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By eweek  |  Posted 2006-05-01 Email Print this article Print
 
 
 
 
 
 
 


Data Drill-Down

With any CMDB (change management database) system, the amount of data collected is prodigious, and ECM 4.8 is certainly no shirker in this regard.

During our weeklong tests with a relatively small number of systems, we were easily able to collect megabytes of data. ECM 4.8 sizing guides indicate that IT managers should provide for at least 1TB of storage for daily collections on 100 systems with data stored for one year.

This is where the ability to gather specific data through the reports becomes a real benefit.

Content-addressed storage can ease compliance burdens, but the technology is too closed off. Click here to read more. During tests, we added the new compliance reports. The reports cover nearly all major regulatory bodies that business managers need to satisfy during an audit, and they will make it much easier for IT managers to provide the kind of data that makes business-line managers sleep easier.

All told, the compliance packs, which are available at no additional cost to Configuresoft customers with active support contracts, are good basic templates that will ensure that systems are correctly configured. We looked at all the available compliance packs.

After getting our entire data collections fine-tuned—for example, by removing several configuration measures, such as the last time a user account password was changed—we started looking at the compliance reports.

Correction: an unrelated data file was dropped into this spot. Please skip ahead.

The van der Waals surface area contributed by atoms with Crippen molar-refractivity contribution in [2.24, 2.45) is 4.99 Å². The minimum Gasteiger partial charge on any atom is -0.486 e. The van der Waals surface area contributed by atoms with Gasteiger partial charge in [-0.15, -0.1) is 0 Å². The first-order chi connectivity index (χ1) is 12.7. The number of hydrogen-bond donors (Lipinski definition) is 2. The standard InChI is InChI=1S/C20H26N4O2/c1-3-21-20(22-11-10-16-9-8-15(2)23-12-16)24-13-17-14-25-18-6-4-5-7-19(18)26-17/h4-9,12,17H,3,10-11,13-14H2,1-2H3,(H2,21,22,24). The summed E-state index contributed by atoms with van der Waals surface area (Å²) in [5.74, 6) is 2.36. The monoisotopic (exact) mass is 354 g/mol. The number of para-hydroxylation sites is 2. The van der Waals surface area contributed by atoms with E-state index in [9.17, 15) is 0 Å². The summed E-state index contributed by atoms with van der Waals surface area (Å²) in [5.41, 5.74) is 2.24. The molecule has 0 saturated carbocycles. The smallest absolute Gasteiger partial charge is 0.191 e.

The basic process was the same for each of the tool kits. First, we opened what are called Rule Groups, which define the base-line parameters that should be evaluated and the machines against which the rule sets should be run.

We then used predefined templates to generate reports that showed how our systems measured up to the regulatory requirements.

For example, we found that our RHEL (Red Hat Enterprise Linux) ES 3.0 server was configured quite closely to Defense Information Systems Agency controls for security hardening. (The most recent version of RHEL ES, 4.0, will be supported in a future version of ECM, according to Configuresoft officials.) In contrast, our Windows Server 2003 system had 487 parameters (70 percent of the 692 conditions evaluated) that needed to be tweaked to bring the system up to snuff with DISA regulations.

We were able to run the compliance tool kit reports against the SQL Sever database for all our systems and generate useful reports. All the compliance tool kits are supplied for Windows and the Unix and Linux operating systems that ECM 4.8 can monitor.

Here, too, we could see how ECM 4.8 will be of most use to Windows shops. For example, the software provides a variety of security posture reports for all the operating systems it supports, but it does the best job of monitoring Windows systems with a report that specifically tracks the stringent requirements of the MSS (Microsoft Security Standards) Baseline and Hardening guidelines.

Next page: Evaluation Shortlist: Related Products.



 
 
 
 
 
 
 
 
 
 
 

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